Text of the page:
Transition to Become a Better Man

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[Street Gangs/Lumpen Orgs] [First World Lumpen] [ULK Issue 68]
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Transition to Become a Better Man

Part 1

I am personally connected to this topic, being an active high-ranking individual of an organization. I have struggled trying to make the transition to become a better man. 22 years young, growing up I was never exposed to positive black New Afrikan role models, or anyone older I could look up to who defined what it meant to be a man. Everyone I hung around was in a 5 years span older or younger and everyone who was successful was either an athlete, entertainer or criminal.

So when basketball or rapping didn't work out I turned to the street where toughness was defined by aggression and fearlessness. Fighting and shooting. I turned to my organization for the loyalty and love and the brotherhood. Being a gangster to me was being heartless to anybody who was not with you, and if they cross you, deal with them like an enemy.

Being incarcerated I learned that leaders and high ranking members need to revolutionize our organizations and get back to the original principles that we were founded on. Having influence is great power, we need to use this influence for education and fighting oppression. It is easy to talk about, it’s a learning process. I can't define toughness or what it means to be a man, but I can explain personally why I am the way I am and what it takes to prevent another from falling victim. Unity is key. Changing your values so you cannot be controlled by privileges and understanding if you are not part of the solution, then you contribute to the problem. Most people care what people think so they let that stop them from acting on what they really feel. But you can’t be for the revolution in mind but not in action.

Education and unity! Use the "negative" organizations as a vehicle for positive influence and change. It starts from the top O.G.s teach the Y.G.s. Teach them how and they will fall in line.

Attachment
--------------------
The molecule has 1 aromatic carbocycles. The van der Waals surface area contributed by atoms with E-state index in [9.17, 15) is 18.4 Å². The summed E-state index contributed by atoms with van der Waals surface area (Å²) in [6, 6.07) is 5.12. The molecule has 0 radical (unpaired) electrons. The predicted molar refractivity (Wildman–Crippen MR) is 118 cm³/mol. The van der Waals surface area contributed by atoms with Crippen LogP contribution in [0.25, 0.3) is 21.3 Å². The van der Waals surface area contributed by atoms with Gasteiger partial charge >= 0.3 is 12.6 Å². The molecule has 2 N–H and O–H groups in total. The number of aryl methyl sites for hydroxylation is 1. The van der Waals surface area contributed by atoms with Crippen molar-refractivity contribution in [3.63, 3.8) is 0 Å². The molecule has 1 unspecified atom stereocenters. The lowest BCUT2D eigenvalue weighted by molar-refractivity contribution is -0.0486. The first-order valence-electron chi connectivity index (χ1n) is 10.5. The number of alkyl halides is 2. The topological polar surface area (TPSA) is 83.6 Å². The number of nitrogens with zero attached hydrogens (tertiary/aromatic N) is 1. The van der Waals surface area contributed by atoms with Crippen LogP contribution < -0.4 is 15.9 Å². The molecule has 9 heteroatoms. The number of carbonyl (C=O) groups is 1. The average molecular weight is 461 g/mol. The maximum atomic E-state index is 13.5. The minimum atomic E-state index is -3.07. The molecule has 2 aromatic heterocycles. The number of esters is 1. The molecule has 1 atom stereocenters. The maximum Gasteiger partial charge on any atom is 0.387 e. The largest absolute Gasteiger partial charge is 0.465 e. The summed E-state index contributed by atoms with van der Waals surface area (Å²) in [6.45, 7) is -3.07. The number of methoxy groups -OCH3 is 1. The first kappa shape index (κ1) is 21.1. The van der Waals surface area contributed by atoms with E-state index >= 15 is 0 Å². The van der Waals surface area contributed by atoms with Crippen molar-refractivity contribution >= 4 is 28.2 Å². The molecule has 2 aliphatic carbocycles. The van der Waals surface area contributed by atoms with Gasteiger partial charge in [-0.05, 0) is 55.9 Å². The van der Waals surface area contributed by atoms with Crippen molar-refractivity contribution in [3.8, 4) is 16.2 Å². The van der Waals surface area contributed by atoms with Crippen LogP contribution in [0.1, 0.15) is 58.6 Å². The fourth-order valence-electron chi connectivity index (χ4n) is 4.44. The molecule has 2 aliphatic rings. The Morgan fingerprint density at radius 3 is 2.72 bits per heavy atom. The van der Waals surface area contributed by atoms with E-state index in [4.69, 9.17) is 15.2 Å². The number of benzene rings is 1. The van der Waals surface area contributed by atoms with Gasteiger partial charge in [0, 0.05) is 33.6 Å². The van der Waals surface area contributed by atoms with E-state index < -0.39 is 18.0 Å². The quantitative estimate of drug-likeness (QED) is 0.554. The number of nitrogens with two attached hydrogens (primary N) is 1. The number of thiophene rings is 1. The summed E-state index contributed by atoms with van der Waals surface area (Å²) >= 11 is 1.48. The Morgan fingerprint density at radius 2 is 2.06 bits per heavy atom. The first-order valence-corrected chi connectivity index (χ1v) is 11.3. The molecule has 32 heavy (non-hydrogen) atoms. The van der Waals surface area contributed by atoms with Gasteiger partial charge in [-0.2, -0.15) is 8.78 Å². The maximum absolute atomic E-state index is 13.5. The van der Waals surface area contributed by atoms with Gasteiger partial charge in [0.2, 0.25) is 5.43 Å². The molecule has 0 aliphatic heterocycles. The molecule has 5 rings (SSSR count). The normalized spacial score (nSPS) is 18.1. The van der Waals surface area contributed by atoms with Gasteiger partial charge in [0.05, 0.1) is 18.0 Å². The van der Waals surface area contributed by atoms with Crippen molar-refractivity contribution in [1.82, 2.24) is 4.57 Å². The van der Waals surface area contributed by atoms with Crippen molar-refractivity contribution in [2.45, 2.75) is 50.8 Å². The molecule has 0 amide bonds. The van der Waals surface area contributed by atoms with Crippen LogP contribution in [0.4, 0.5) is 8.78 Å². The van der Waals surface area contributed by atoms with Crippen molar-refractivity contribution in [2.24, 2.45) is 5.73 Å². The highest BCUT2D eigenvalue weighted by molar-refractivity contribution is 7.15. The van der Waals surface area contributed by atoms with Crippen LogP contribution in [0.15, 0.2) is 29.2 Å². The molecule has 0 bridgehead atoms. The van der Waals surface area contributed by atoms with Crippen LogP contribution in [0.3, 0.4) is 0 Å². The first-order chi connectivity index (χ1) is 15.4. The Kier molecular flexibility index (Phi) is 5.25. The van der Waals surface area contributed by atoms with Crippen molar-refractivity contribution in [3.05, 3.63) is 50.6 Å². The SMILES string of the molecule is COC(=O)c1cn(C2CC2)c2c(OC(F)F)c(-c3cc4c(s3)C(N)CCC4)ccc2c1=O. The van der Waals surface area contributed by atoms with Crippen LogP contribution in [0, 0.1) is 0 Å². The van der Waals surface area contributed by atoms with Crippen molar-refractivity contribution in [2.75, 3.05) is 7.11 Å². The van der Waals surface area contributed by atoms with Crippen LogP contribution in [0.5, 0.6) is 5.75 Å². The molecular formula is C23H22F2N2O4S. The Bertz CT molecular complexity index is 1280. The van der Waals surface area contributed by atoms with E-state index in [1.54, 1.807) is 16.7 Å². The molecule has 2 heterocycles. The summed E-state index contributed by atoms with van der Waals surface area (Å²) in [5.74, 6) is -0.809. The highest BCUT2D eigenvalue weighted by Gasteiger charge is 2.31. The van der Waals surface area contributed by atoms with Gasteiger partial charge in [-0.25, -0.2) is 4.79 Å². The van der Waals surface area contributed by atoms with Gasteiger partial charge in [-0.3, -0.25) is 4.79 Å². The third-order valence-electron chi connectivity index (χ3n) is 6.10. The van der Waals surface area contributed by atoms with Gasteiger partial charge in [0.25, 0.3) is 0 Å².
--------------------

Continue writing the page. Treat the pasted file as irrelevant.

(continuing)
Part 2: What is a man? What defines a gangster?

A lot of New Afrikan brothas like myself have no idea because no example was taught by any positive New Afrikan role models. All we know is what the white-washed media portrays to us. We listen to rap music that glorifies violence and objectifies our women. Our role models being dope dealers and our definition of gangster is Scarface, Larry Hoover, Pistol Pete...

Being fearless and cold, making money by any means makes you a man, not tolerating disrespect, toting guns and how many women you had sex with all define your manhood. I sit here explaining that mentality and see the flaws in it.

Now let's talk about the cycle. Every parents' purpose should be to make the world a better place for the generation coming next. Speaking from my mind, the older generation kills me complaining about the younger generation and in order to solve a problem, first things first, you must start at the root. I will not deflect or place blame but this older generation, our own fathers, uncles, brothers start the cycle by failing to educate and expose their children to something different, something positive. They allow their children to be influenced by white imagery of what a Black man is: violent, or supernaturally talented, only good for white man's entertainment.

I won't sit here and talk about it with no solution, so how do we fix it? Everything starts with the children and what we teach them and what they are exposed to. New Afrikan men must learn the most important part of parenting is presence. Just being available is so important for a child growing up. We need to expose our children to successful business leaders and entrepreneurs that look like us, not only athletes and movie stars or entertainers. Teach them to be financially literate. Teach them about this racist society and how to be prosperous in it. Only way to break the mentality is to replace it. A man is responsible, reliable, self-sufficient, wise, a man does not make mistakes. A man takes care of his children and family. Now that's Gangsta!


MIM(Prisons) responds: Everyone makes mistakes, and they are our source of empirical knowledge. So we should not fear them. What we think this comrade means here is that we should not keep making mistakes and not learn. We shouldn't live a lifetime of mistakes. If we listen to what society tells young New Afrikan men, not living a lifetime of mistakes means going against the grain.

Each One, Teach One! Whether a child or an adult. We all have things to teach. And only by learning from each other does our collective knowledge grow. While we can learn from our mistakes, most knowledge is history. So we don't need to make all the same mistakes the people of the past did to learn the lesson ourselves, empirically. We can leap frog ahead by building on the lessons from the past. It is this collective, historical knowledge that gives humynity the power to reach much greater heights.

Growth is key. We all go through many different stages of the learning process at different times. As long as we are moving in the same general direction, of liberation, then we can unite in our growth.

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